Judy and Henry have given Deb a birthday present that we all benefit from. They gave her one night in what can only be called a palace. It is a house with 3 bedrooms, 2 bathrooms and 3 toilets. As well as this there is a beautiful out the back window. It overlooks the agriculture plot of a high school where there are chooks and other ag type things. We are able to do any washing that needs to be done.
Deb and Judy went out for a coffee this afternoon to catch up with all the news and just enjoy each others company which they both have missed.
I'm going to attach some photos of the house. Hopefully I'll be able to figure how to get the captions I put on the photos to line up. You should get the general idea anyway. Judy has made a chicken casserole which we now have in the oven. Judy and Henry are coming round and we will all share the meal together.
Monday, July 26, 2010
Station Pier where we embarked
Melbourne Moonlight shot while embarking
Second night on the trek to Tasmania. Planned on leaving Wagga Wagga between 8.00am and 9.00am. We were out of the Caravan Park by about 8.30 but didn't get away after breakfast until about 9.15am. Not bad considering.
The trip down from Wagga Wagga to Melbourne was excellent, especially after we got to Albury where we met the Hume Motorway. Absolutely fabulous. The only time I can remember going through 2 cities, Albury and Wodonga, at 110 km/hr. Got to the city and was on a toll-road. Thank goodness for Lizzie's motorway transducer. Beeped about 3 times that I can recall.
Got to Port Melbourne at about 3.15pm after a few detours when Betty (GPS) didn't give us instructions quickly enough. She redeemed herself in the end by getting us here.
Had a ride in a tram into the city to fill in some time. A really good way to travel in the city. Get rid of the cars I say and replace them with trams.
Started the movement of the car at about 6.15 but didn't start the car onto the vessel until about 8.00pm. We were the 5th vehicle into the car garage. Don't know how many were after us but there were 5 lines of cars and each line would have been about 200 metres.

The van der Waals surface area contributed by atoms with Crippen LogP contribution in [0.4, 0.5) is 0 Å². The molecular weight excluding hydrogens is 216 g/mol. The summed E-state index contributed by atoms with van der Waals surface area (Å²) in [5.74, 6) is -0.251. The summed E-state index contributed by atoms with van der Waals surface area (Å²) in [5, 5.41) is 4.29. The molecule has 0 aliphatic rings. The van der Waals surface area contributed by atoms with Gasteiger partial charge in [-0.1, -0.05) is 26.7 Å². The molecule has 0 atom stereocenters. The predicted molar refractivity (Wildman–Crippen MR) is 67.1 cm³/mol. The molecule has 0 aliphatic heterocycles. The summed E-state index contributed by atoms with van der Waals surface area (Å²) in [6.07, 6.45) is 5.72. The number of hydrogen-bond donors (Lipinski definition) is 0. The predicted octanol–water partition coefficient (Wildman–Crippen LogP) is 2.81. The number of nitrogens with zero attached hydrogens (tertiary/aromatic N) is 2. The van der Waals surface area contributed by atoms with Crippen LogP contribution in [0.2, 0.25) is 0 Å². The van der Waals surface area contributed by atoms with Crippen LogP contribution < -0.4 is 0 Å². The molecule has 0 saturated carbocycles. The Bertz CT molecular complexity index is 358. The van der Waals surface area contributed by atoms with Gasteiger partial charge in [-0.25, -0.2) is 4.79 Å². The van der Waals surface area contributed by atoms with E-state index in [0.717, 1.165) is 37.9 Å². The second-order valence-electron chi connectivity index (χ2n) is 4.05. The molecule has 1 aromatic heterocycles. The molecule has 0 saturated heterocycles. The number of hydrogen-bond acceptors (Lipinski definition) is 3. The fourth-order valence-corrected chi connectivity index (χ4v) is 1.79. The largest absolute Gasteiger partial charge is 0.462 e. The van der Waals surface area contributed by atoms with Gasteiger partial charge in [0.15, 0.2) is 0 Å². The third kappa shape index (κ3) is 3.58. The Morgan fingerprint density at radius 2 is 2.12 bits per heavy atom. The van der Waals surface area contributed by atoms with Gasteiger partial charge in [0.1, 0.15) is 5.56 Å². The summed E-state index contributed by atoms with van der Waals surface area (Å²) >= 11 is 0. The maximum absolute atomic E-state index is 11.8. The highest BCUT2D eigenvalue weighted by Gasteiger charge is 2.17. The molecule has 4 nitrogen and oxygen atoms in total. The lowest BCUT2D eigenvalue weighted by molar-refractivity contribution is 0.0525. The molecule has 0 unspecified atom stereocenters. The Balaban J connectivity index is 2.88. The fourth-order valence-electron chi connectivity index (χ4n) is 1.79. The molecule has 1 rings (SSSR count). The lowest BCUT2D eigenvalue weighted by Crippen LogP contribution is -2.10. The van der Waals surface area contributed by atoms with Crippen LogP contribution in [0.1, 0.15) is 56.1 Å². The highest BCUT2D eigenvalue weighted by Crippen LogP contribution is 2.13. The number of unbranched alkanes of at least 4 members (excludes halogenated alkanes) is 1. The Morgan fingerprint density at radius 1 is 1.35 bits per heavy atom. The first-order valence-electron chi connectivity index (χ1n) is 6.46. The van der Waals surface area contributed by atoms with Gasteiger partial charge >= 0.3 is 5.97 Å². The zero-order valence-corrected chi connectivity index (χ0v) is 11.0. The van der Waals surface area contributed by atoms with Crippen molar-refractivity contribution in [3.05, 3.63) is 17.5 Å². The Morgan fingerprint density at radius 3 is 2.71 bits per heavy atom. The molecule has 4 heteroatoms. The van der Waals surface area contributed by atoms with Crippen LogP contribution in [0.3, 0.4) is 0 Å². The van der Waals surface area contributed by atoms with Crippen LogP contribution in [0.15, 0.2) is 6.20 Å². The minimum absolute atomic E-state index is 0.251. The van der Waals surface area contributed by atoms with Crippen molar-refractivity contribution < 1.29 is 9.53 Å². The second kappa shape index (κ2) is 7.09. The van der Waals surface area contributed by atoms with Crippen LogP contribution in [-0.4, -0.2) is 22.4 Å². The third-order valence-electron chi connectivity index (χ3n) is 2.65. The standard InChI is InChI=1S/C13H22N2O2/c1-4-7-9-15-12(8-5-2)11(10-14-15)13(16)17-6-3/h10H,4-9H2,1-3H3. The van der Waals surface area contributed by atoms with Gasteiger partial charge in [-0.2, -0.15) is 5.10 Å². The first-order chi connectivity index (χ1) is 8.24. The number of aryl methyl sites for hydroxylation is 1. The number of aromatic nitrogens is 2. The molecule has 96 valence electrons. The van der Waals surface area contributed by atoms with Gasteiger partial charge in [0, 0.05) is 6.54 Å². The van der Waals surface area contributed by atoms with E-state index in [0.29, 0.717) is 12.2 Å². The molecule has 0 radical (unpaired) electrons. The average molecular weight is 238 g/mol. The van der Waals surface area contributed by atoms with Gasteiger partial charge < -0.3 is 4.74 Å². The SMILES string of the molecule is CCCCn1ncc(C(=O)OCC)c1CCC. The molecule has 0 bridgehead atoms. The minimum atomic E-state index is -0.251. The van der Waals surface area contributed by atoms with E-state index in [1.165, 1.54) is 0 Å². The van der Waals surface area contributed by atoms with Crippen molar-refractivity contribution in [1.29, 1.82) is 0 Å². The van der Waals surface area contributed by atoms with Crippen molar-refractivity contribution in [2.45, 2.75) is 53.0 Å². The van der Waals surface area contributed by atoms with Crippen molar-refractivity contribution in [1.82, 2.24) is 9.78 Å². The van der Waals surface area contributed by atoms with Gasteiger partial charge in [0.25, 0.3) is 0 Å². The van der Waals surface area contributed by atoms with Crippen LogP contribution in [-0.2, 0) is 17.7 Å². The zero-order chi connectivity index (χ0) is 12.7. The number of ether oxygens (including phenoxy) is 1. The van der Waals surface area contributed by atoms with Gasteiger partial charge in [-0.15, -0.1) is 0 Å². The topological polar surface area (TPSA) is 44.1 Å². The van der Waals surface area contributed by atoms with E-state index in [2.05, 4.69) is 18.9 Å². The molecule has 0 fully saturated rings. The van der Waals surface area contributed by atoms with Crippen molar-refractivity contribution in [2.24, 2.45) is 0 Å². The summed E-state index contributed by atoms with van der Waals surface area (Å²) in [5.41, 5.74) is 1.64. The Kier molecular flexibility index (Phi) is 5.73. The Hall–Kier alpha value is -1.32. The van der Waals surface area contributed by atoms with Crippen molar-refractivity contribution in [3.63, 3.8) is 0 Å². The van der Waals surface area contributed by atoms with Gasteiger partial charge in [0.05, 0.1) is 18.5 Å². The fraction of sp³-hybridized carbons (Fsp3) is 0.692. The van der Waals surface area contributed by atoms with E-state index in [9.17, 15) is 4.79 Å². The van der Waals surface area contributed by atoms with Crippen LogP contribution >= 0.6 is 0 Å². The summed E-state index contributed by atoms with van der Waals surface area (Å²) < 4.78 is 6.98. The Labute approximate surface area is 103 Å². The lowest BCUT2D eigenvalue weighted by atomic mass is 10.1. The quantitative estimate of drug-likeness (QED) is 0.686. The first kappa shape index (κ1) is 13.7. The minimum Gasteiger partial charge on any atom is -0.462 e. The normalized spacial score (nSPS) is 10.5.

We are now on our way across to Tasmania. We should be passing through the heads to Port Phillip Bay at 11.30pm but I am not staying up to see it. At the present time we should be about half way across Port Phillip Bay. The ship, Spirit of Tasmania I travells at about 27 knots
We disembark at about 6.00am so we will get up early to have breakfast. Prices seem very reasonable for a place that has a captive audience.
Well another day of travelling which has been really interesting. Weather was kind to us today. No extremes, however cold, 3 deg to start the day. I'll close here so that I can upload while I have a mobile signal.
Sunday, July 25, 2010
These are from Peak Hill - See if you can find the Emus in the right image. They are actually made out branches and ferns
These images are of Wagga Wagga Beach
Today is the first day on the road for the Tassie Tourists. We planned on getting away between 7.00 am and 8.00 am. We got away at 7.33 am according to the clock in the car, excellent work on the part of the tour management.
We have had a great day and have gone through a couple of changes in season. It has been quite warm and sunny and cold and foggy with a bit of rain thrown in for good measure.
Tonight we are staying at the Wagga Wagga Beach Caravan Park in the heart of down town Wagga Wagga. Arrived here at about 4.30 pm. It actually has a beach and I am including some pictures to show you. The Life Saver lookout is built on a large stump overlooking the beach. It appears that when the photographs were taken the tide was out. Might be a while before it comes in.
Lunchwas had at a little park in Peak Hill. I had been there before when I went down to Temora Aviation Museum for a flying weekend. Nice place to stop.
Not much more to tell, sitting in the car for about 8 hours needs little description.
Will update tomorrow.
Wednesday, July 21, 2010
Today we are at South West Rocks. It is the middle of our time here, we are leaving for Gunnedah on Friday afternoon, and I thought I would take thgis opportunity to start the Tassie Tourists blog.
I am going to try and get something up at the end of each day so that you will be able to keep up with our exploits in the Apple Isle.
We will be leaving for Tasmania on Sunday. Hopefully we will get to Wagga Wagga late on Sunday afternoon. It should take us about 71/2 hours to get there which will leave us about 41/2 hours to get to Port Melbourne where the ferry terminal is located. We have to be there 45 minutes before departure at the latest. Boarding starts 11/2 hours before departure. If we stick to out schedule we will be there in plenty of time.
Because my mobile modem is a Telstra one I will be unable to send emails from my BigPond account so I will be using gmail. I will still be able to receive emails on BigPond so keep sending them there. Jusy don't be surprised when you get an email from firstname.lastname@example.org
Just send me an email if you read the blog.